We Shall Be Dangerous

We Shall Be Dangerous

A Poem by Marie Anzalone


I.
The ones who own the stories
rule the world;
we shall become dangerous,
so very dangerous
in the taking back
of the world’s greatest stories-
we shall imagine all lands
through the eyes of the sun.
Our sunrise, like the recovery
of endangered species,
exists for small moments
in the measured heartbeats
that mark the end
of their own dissolution.

II.
We shall be dangerous.
We shall never wait for permission
to do what we see
needs our hands and voices;
we shall
be demanding in cultures
that demand passivity;
we shall carry the pickaxe
to the rocky fields others
simply pray will bear fruit-
we shall carry books
written by poets to meetings
led by dictators. We shall
love the world more
than you hate each other
and us. We will bring
new stories to old and worn out
livelihoods.

III.
We shall make ourselves dangerous,
for we will confront the beasts
that hunt our souls, and kill
the fear they feast upon;
we shall tell the Truth, not
your truth or my truth
or His truth but The Truth
about what was done to us,
how what was done unto others
was also done unto
the living parts
of the world;
we shall always read
more than one book
before we die, and will raise
our children
in the presence of
all the books.

IV.
We shall speak dangerously,
we shall clean the prejudices
that block the light
from getting in;
we shall let all women
own both their bodies
and their futures.
We shall teach the genius children;
those same children
that upper class autocrats
do not think
deserve the same education
as the lazy nephews of autocrats.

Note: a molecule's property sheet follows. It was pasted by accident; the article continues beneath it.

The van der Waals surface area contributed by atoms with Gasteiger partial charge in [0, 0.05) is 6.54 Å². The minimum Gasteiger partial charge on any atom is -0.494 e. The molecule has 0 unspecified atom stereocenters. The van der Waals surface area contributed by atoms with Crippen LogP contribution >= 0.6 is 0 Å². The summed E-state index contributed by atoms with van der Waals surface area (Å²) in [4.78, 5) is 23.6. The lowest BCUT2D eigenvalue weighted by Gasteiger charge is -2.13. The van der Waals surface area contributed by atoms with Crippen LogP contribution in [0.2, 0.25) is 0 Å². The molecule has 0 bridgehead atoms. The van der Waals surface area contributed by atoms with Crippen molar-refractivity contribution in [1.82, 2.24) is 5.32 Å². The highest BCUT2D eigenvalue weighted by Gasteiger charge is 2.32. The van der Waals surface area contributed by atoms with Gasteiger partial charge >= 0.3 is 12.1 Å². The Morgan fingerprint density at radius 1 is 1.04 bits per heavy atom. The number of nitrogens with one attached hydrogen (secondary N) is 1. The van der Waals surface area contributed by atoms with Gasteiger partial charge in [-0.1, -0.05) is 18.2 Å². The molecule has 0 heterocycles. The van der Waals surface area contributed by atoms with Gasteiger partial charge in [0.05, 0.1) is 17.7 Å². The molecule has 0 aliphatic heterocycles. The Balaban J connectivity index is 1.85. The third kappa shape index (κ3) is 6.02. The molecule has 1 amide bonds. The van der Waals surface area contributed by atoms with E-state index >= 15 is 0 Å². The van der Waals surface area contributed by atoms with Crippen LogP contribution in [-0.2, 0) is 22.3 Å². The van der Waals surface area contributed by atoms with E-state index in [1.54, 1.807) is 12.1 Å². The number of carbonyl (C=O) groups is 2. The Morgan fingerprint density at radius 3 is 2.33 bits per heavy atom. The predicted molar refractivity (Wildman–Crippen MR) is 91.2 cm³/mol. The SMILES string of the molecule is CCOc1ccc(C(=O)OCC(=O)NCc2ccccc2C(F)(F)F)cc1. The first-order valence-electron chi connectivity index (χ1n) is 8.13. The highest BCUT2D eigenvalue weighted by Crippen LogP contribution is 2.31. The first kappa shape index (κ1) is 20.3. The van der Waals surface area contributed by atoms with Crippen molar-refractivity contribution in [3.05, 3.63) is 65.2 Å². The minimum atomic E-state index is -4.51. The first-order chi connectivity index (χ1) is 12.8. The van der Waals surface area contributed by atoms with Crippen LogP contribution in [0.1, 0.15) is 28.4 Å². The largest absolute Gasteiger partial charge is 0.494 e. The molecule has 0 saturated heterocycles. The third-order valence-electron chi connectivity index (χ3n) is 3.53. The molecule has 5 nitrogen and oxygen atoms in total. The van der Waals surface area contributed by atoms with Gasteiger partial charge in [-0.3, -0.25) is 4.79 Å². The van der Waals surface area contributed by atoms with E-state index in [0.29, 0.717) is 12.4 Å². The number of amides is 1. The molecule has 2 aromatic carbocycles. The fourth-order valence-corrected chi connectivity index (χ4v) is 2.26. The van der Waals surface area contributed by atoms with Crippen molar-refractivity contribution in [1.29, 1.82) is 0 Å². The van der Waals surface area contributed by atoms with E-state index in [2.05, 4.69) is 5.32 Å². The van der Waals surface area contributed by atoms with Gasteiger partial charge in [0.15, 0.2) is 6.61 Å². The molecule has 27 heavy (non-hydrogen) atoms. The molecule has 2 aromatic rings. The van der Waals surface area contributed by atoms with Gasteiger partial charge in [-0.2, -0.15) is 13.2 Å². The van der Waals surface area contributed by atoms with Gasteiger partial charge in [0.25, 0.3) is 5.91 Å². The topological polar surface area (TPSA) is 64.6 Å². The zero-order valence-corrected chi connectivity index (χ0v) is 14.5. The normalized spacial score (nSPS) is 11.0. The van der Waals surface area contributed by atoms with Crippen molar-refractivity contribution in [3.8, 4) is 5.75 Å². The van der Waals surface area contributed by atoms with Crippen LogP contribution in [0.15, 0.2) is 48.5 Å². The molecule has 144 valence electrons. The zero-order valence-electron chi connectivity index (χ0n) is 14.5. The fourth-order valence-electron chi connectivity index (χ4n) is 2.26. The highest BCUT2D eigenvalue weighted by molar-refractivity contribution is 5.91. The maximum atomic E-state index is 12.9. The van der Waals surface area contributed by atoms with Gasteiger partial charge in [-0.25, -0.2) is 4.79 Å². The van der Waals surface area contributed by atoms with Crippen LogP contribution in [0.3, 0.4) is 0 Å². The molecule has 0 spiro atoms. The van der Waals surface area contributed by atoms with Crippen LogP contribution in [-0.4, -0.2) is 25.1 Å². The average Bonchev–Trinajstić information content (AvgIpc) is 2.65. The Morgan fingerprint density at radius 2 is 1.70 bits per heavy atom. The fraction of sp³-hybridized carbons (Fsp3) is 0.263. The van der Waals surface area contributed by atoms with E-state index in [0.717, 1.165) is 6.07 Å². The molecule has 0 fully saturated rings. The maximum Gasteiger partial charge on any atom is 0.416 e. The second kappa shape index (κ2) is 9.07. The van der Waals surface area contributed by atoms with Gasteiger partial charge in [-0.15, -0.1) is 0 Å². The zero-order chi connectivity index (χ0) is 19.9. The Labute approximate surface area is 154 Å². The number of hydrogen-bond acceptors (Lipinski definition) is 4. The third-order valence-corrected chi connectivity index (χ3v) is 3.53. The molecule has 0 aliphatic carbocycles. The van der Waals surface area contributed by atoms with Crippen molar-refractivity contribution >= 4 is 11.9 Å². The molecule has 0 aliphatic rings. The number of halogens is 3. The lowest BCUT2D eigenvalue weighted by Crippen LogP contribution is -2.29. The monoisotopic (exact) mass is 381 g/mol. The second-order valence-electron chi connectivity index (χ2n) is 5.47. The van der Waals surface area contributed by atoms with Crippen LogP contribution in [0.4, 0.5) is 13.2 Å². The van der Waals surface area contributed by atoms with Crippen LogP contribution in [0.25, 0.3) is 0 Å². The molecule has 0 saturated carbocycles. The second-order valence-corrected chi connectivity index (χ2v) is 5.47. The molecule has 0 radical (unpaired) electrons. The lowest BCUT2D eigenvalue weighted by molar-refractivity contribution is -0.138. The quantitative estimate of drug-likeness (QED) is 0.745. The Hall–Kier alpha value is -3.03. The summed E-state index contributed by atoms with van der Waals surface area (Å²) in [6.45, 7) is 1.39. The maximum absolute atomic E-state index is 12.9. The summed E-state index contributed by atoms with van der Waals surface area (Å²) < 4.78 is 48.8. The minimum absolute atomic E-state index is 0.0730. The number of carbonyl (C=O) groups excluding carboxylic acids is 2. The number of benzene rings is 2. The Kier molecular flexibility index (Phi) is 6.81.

We shall build grit
into all lands long taught
to fear its thinkers;
and teach all children
to be thinkers that fight.
The new militia will not
wear uniforms
or terrorize innocent people.

V.
We shall love dangerously;
we shall wear flowers in our hair
and carry the secrets of
ancient starlight and magical words
in our eyes; we shall love
everything the haters hate,
we shall list all of those things
and write them into great books
that bind outcasts like us
all over the world, to the world.
We shall let our lovers
be weak with us,
we shall love with the
same tenderness the cup uses
to hold our tea; the same fierceness
the sun uses to scorch his deserts;
loving everyone and everything
how and when and where we want;
all the things that people
in too many churches
tell us are unlovable. We shall
allow desire, real, living desire
to play us like so many oboes
in so many orchestras.

VI.
We shall be dangerous.
We shall live lives
that make the land beneath our feet
remember us fondly; we shall
be the opposite of saints, for
we shall love the poor and despise poverty.
We shall walk naked down all the streets
of all the people
who want us invisible; we shall
make their spouses look upon
us and ponder their boring
lives in sanctioned beds.

VII.
We shall teach dangerously.
We shall be the poets
who prepare you
for both your deadliest love
and your most impactful war;
our presence at tables
will liberate all the silences
of all the worlds;
we shall invite our loneliness
out on dates
and occupy too much time and space
when we eat alone at restaurants
in the company
of a dangerous notebook
and a poet’s sword.

VIII.
We shall reclaim
the most dangerous stories
as our own;
we shall be the speakers
of full truths and gray morals;
we shall be the people
whom orators
of partial truths
and black and white lives,
toss into the rivers to drown-
lest their children turn curious faces
in our direction
instead of theirs- we shall
be the emerging writers
of new narratives
and we shall be labeled
dangerous while we save
children, animals, sinners,
and ourselves.





© 2024 Marie Anzalone


Author's Note

Marie Anzalone
artwork is my own.
this is the English translation of a poem writen in Spanish

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Added on January 31, 2024
Last Updated on January 31, 2024

Author

Marie Anzalone
Marie Anzalone

Xecaracoj, Quetzaltenango, Guatemala



About
Bilingual (English and Spanish) poet, essayist, novelist, grant writer, editor, and technical writer working in Central America. "A poet's work is to name the unnameable, to point at frauds, to ta.. more..

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